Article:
sure that our common enemies, which are extremists who would kill
innocent civilians, that that kind of activity is stopped, and we
believe that it has to be stopped whether it's in the United States or
in Pakistan or anywhere in the world."
Despite Obama's comments about respecting Pakistan "on its own terms," this is how Reuters recently described the arrangement between Pakistan and the US regarding drone attacks:
U.S. ally Pakistan objects to the U.S. missile strikes,
saying they violate its sovereignty and undermine efforts to deal with
militancy because they inflame public anger and bolster support for the
Washington says the missile strikes are carried out
under an agreement with Islamabad that allows Pakistani leaders to
publicly criticise the attacks. Pakistan denies any such agreement.
Pakistan is now the biggest recipient
of US aid with the House of Representatives recently approving a
tripling of money to Pakistan to about $1.5 billion a year for five
years. Moreover, US special forces are already operating inside of
Pakistan, along the Pakistan-Afghanistan border in Baluchistan.
According to the Wall Street Journal, US Special Forces are:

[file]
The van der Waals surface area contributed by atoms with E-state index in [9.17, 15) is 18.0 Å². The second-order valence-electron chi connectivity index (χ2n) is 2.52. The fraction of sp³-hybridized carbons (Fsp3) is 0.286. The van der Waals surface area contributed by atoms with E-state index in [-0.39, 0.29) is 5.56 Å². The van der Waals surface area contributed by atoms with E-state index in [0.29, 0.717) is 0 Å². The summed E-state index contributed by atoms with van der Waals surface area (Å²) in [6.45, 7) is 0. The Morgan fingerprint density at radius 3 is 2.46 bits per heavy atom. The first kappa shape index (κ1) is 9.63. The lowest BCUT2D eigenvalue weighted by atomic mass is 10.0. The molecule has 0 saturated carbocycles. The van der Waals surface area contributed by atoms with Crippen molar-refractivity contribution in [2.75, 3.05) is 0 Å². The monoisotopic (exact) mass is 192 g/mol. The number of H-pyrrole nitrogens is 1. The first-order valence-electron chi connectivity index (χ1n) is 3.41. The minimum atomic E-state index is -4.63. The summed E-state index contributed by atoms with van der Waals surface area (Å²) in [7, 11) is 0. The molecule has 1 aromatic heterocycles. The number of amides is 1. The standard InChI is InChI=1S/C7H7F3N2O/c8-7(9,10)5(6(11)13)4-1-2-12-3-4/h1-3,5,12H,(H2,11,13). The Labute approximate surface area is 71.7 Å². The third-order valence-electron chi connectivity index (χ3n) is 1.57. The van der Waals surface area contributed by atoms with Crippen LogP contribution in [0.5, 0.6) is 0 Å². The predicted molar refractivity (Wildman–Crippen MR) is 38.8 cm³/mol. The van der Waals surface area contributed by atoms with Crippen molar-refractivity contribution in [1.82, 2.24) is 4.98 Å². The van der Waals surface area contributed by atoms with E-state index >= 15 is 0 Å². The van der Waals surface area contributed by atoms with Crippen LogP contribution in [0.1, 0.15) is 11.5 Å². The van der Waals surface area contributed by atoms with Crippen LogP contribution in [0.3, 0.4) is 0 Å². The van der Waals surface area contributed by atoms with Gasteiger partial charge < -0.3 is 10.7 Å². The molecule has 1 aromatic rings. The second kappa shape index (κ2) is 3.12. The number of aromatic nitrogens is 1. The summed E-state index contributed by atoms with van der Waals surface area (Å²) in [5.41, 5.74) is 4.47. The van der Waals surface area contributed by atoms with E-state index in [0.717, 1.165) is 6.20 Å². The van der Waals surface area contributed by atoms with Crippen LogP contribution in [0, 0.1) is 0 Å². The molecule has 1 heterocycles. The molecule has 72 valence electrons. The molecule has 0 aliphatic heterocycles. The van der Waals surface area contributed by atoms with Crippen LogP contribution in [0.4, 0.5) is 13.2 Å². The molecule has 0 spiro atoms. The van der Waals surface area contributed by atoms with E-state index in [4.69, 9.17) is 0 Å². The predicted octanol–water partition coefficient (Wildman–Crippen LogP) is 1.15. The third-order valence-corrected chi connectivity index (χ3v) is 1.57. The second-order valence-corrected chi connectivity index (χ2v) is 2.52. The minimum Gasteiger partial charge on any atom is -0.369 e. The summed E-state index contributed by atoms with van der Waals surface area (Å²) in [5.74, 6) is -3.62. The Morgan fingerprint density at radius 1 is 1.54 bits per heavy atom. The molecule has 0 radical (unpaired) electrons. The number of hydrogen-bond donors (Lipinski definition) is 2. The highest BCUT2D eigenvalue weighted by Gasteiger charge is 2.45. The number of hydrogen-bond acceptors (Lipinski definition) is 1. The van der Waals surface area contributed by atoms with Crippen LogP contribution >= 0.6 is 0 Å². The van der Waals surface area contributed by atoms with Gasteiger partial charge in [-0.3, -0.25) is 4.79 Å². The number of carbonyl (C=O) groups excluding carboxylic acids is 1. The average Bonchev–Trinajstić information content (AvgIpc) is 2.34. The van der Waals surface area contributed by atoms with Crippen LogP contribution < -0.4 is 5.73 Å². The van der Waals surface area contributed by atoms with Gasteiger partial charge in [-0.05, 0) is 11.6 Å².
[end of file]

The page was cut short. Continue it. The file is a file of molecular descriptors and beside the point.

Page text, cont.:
training Pakistan's Frontier Corps, a paramilitary force
responsible for battling the Taliban and al Qaeda fighters, who cross
freely between Afghanistan and Pakistan, the officials said. The U.S.
trainers aren't meant to fight alongside the Pakistanis or accompany
them into battle, in part because there will be so few Special Forces
personnel in the two training camps.
A senior American military
officer said he hoped Islamabad would gradually allow the U.S. to
expand its training footprint inside Pakistan's borders.
In February, The New York Times reported that US forces are also engaged in other activities inside of Pakistan:
American Special Operations troops based in Afghanistan
have also carried out a number of operations into Pakistan's tribal
areas since early September, when a commando raid that killed a number
of militants was publicly condemned by Pakistani officials. According
to a senior American military official, the commando missions since
September have been primarily to gather intelligence.
It is clear-and has been for a long time- that the Obama
administration is radically expanding the US war in Afghanistan deeply
into Pakistan. Whether it is through US military trainers (that's what
they were called in Vietnam too), drone attacks or commando raids
inside the country, the US is militarily entrenched in Pakistan. It
makes Obama's comment that "[W]e have no intention of sending US troops
into Pakistan" simply unbelievable.
For a sense of how significant US operations are and will continue to be for years and years to come, just look at the US plan
to build an almost $1 billion massive US "embassy" in Islamabad, which
is reportedly modeled after the imperial city they call a US embassy in
Baghdad. As we know very clearly from Iraq, such a complex will result
in an immediate surge in the deployment of US soldiers, mercenaries and